Searching \ for '[PIC]: F876 programming questions' in subject line. ()
Make payments with PayPal - it's fast, free and secure! Help us get a faster server
FAQ page: www.piclist.com/techref/microchip/devprogs.htm?key=programming
Search entire site for: 'F876 programming questions'.

Exact match. Not showing close matches.
PICList Thread
'[PIC]: F876 programming questions'
2001\01\29@172731 by Mike Mansheim

flavicon
face
>I activate VCC then a few 10's of millisecs later raise MCLR from ground
>to ~13V. That's all you need to do. The 72 osc clocks will relate to the
>reset feature in the chip. The OSC1 pin should be tied low (or high),
>and not left floating, before and during the programming process to stop
>any clock pulses incrementing the program counter.

Tony, thanks for the response.
When I do this "in-circuit", when I activate Vcc, MCLR will also rise to
Vcc.  Then I am raising MCLR from Vcc instead of from ground.  Also, since
the chip in installed on a target board, the OSC pins are hooked up, so I
would think the chip would actually "run" for the period of time between
activating Vcc and raising MCLR.  This is the mode of operation I'm trying
to get a handle on.
Thanks again for the help.

--
http://www.piclist.com hint: The PICList is archived three different
ways.  See http://www.piclist.com/#archives for details.


2001\01\29@173351 by Tony Nixon

flavicon
picon face
Mike Mansheim wrote:
>
> >I activate VCC then a few 10's of millisecs later raise MCLR from ground
> >to ~13V. That's all you need to do. The 72 osc clocks will relate to the
> >reset feature in the chip. The OSC1 pin should be tied low (or high),
> >and not left floating, before and during the programming process to stop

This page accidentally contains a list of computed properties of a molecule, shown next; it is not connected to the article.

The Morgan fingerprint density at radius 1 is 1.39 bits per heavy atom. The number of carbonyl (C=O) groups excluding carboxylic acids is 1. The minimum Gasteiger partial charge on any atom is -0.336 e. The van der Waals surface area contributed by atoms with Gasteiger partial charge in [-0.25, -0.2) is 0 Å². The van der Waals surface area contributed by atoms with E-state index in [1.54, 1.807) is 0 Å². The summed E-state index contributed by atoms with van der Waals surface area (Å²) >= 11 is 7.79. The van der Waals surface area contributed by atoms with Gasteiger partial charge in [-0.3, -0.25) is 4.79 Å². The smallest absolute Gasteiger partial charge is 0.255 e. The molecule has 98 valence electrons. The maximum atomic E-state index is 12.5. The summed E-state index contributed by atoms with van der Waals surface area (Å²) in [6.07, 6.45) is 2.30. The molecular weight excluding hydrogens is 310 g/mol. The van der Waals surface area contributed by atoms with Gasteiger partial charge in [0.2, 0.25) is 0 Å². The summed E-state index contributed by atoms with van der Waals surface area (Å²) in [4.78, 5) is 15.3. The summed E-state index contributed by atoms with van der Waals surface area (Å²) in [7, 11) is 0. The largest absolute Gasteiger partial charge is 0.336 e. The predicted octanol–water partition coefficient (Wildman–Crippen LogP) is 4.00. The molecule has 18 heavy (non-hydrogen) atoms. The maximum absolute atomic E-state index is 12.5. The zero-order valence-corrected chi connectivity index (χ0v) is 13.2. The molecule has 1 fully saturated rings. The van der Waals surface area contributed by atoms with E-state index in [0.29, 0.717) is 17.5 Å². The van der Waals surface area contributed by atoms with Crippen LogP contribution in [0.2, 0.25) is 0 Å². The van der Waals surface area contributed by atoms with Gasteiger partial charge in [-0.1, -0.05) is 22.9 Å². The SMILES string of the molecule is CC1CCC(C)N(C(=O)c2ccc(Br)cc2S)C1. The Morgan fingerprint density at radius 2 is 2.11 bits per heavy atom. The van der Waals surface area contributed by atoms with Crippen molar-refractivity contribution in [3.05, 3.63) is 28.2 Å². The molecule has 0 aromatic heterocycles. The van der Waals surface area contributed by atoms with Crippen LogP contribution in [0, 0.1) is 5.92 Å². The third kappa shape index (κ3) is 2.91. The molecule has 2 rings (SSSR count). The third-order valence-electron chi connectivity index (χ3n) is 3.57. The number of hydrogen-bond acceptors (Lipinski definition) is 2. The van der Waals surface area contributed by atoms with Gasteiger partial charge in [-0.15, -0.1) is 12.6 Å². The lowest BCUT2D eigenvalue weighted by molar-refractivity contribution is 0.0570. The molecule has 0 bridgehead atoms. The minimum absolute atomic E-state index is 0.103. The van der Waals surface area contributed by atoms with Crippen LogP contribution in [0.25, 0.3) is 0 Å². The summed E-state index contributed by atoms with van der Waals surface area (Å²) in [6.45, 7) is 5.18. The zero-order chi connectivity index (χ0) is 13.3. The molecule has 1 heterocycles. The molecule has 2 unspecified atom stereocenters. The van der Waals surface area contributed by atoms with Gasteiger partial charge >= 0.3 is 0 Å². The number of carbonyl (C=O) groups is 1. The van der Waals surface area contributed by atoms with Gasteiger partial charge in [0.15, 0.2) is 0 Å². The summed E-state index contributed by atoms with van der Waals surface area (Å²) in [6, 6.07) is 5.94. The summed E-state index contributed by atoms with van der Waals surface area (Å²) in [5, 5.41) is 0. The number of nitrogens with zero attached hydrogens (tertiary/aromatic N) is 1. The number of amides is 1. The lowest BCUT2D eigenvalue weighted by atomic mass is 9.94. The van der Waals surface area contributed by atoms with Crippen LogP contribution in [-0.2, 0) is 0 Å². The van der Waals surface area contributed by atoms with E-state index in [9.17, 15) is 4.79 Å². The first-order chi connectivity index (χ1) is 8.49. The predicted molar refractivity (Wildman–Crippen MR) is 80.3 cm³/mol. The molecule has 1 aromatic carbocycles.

> >any clock pulses incrementing the program counter.
>
> Tony, thanks for the response.
> When I do this "in-circuit", when I activate Vcc, MCLR will also rise to
> Vcc.  Then I am raising MCLR from Vcc instead of from ground.  Also, since
> the chip in installed on a target board, the OSC pins are hooked up, so I
> would think the chip would actually "run" for the period of time between
> activating Vcc and raising MCLR.  This is the mode of operation I'm trying
> to get a handle on.
> Thanks again for the help.

This is why I included an open collector output for ICSP on my new
programmer design. This goes low during programming and can be used to
pull the OSC1 or RB3 pin low.

--
Best regards

Tony

mICro's
http://www.picnpoke.com
spam_OUTsalesTakeThisOuTspampicnpoke.com

--
http://www.piclist.com hint: The PICList is archived three different
ways.  See http://www.piclist.com/#archives for details.


2001\01\29@211259 by Bob Ammerman

picon face
My understanding of the programming algorithm is that you do _not_ have to
hold off the oscillator by forcing it low, if you meet the spec for Vpp/MCLR
transition from Vss to Vpp (ie: 72 osc clocks).

The chip will ignore the osc completely if Vpp/MCLR is valid at Vpp within
those 72 clocks.

For example, the ICD will work perfectly to program an F876 with only Vcc,
Vss, MCLR/Vpp, RB6 and RB7 connected.

There is no need to do anything to the clock, or in my experience, RB3/LVP -
although some have claimed problems with the latter.

Bob Ammerman
RAm Systems
(contract development of high performance, high function, low-level
software)


{Original Message removed}

2001\01\29@213852 by Roman Black

flavicon
face
Mike Mansheim wrote:

> When I do this "in-circuit", when I activate Vcc, MCLR will also rise to
> Vcc.  Then I am raising MCLR from Vcc instead of from ground.  Also, since
> the chip in installed on a target board, the OSC pins are hooked up, so I
> would think the chip would actually "run" for the period of time between
> activating Vcc and raising MCLR.  This is the mode of operation I'm trying
> to get a handle on.
> Thanks again for the help.


According to the Microchip ICSP app note, this is a
big no-no.

The PIC should be held in reset (MCLR low) while
it is powered up, then MCLR should go from 0v to
13v as quickly as possible to avoid the possibility
that a proper clock cycle will occur and the
program counter is incrememented. That would cause
the new program to be written at the wrong address,
ie start+x (x is how many clock cycles occured).
Microchip are quite specific about this, and they
also state that capacitances on circuits attached
to MCLR should be kept very low. I use no caps
on MCLR, instead I tie it to 5v with a 68k resistor.
-Roman

--
http://www.piclist.com hint: The PICList is archived three different
ways.  See http://www.piclist.com/#archives for details.


More... (looser matching)
- Last day of these posts
- In 2001 , 2002 only
- Today
- New search...